There is a misconception that Feng Shui is done on the inside of a building, according to Zemansky, adding that the practice always begins with analyzing the exterior landform and waterways surrounding a building. She suggests this pro tip when considering the space outside a front door. “Do you see positive things like lush green hills, or do you see a negative manmade form like a pylon? This is where the energy is generated, needs to be harnessed and directed to the building for the best outcome,” she says. An object such as a streetlight or even a large tree blocking a front door downgrades Feng Shui. Not everyone has the advantage of constructing a new building, she explains, so for a business that’s moving into an older structure, it’s best to up your game with Feng Shui strategies. “Always Feng Shui up. When you move, always try to move into a space with better Feng Shui. Life will be easier,” she says, adding that all spaces have positive and challenging energy, and the intent is to make use of the positive forces. “It’s like doing acupuncture for your space. Feng Shui taps into the energy to raise a space’s vibrancy, thereby raising the vibrancy of a person using the space to achieve their goals.”

A business Feng Shui master, Zemansky is classically trained. This methodology takes into consideration person, space and time, which means analyzing the person’s birth chart to understand what a person is capable of achieving. With that information, the Feng Shui of a place can be adjusted accordingly and using favorable timing to trigger the energy.

Zemansky has studied both the classical and western version of Feng Shui. She feels she gets better and more consistent results with classical Feng Shui where each and every space has its unique blueprint. The western version uses a one-size-fits-all method. For example, in the western version, the door became the guiding principle with wealth on the far left of the front door and relationships on the far right. She adds, “If that were true, then we would all be wealthy and rich,” she says. “Life is messy. Classical Feng Shui addresses the ups and downs of your life journey.” Both classical and western practices use the universe’s five elements of wood, fire, earth, metal and water with each reacting to the others in either a positive way that allows strength and power or a negative way that is destructive and results in an undesirable outcome. How they’re used also ties into the duality of the universe—the yin and yang—and achieving a balance in an environment makes everyone in it feel grounded.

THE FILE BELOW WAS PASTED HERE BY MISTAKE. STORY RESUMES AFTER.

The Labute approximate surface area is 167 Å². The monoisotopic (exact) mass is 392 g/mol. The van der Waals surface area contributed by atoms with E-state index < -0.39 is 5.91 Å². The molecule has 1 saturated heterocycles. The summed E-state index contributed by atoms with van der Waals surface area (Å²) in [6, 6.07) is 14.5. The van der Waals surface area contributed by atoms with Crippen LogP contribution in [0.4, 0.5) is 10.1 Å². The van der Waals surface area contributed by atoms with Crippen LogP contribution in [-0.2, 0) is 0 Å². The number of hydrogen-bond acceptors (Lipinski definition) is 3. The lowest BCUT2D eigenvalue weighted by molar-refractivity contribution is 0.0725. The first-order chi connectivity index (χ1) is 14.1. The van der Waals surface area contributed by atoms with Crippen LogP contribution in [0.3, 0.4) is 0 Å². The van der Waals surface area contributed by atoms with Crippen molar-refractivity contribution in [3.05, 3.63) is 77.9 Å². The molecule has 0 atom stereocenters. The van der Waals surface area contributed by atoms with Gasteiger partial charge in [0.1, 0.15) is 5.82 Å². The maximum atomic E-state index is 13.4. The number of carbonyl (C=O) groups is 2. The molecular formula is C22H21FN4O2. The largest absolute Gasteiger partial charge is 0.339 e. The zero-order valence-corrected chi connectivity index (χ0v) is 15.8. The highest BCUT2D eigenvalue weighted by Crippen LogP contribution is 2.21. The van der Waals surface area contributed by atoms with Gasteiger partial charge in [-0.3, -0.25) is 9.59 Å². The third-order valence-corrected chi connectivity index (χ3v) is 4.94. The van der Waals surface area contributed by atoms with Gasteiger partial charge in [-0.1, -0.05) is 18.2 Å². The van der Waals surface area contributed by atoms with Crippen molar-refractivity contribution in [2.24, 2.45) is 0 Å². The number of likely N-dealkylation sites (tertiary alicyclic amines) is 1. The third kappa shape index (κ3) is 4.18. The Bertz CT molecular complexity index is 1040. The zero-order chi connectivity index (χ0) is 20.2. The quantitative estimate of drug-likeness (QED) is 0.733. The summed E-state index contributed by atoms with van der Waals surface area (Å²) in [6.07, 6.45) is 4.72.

Classical Feng Shui is characterized by repeatable patterns and considers time as well as space, she adds. The animals in Chinese astrology come into play, and as time shifts and different animals become more dominant, the energy changes. As a result, making annual updates to a space’s Feng Shui is important. “It’s not a magic bullet. You don’t just do it and forget it. You have to take action,” she says, explaining that not everything fits into a fixed plan, and Feng Shui augments what a business has started.

Feng Shui began as a way to help imperial families to have power and prosper, she explains. It was also used in military operations and by the affluent, but was forbidden for everyone else. “In China, up until the ’60s, if you were caught using Feng Shui it was punishable by death. That’s how powerful it is.” Increasing wealth and ultimate power was the primary goal. Today this can be looked at as a competitive edge, attracting better clients, and more wealth.

During these pandemic times, Zemansky feels that space is more important than ever. With much of the global workforce working remotely, tapping into the empowering methodology of Feng Shui can help people set up their space for the new norm to be more productive, focused and successful. “It’s like gravity—you don’t need to believe it for it to work. The energy of Feng Shui is there to help. Why not use it!”


World view


Helping others is one of The Republic of Tea’s enduring values, and its philanthropic endeavors are based on the Chinese philosophy Tashun, a belief that when people care about each other, the result is harmony and well-being for the whole.

The company sources its teas and herbs from more than 50 different countries, including Sri Lanka, where it launched a program to teach the women in tea gardens about nutrition, financial literacy and hygiene. The goal was to reach 8,000 women, and 27,000 have participated. “They’ve learned how to create their own kitchen gardens and grow their own foods,” says Richens Tucker. In fact, they produced such an abundance of produce that they were able to create community kitchens, sell food and establish an independent revenue stream, she adds. It was especially helpful this spring, when people were quarantined and food supplies were limited. The company also supports Homeward Bound of Marin and is a partner with Whole Food’s Whole Planet Foundation, funding $25,000 in microloans each year. “It’s dynamic to see how a little bit can make such a big difference,” observes Richens Tucker. “It’s a way to have small businesses thrive and raises people out of poverty.”

Zemansky is of the same mind—when people feel good, the feeling spreads. “When you Feng Shui a space, you’re doing it to make it feel better for everyone,” she says. Such is the strength of the flow of Feng Shui. It’s a gentle yet powerful force for business success that creates a special kind of ambiance that increases creativity and productivity. At its best, it also inspires people to reach out and change lives, making the world better for others, too.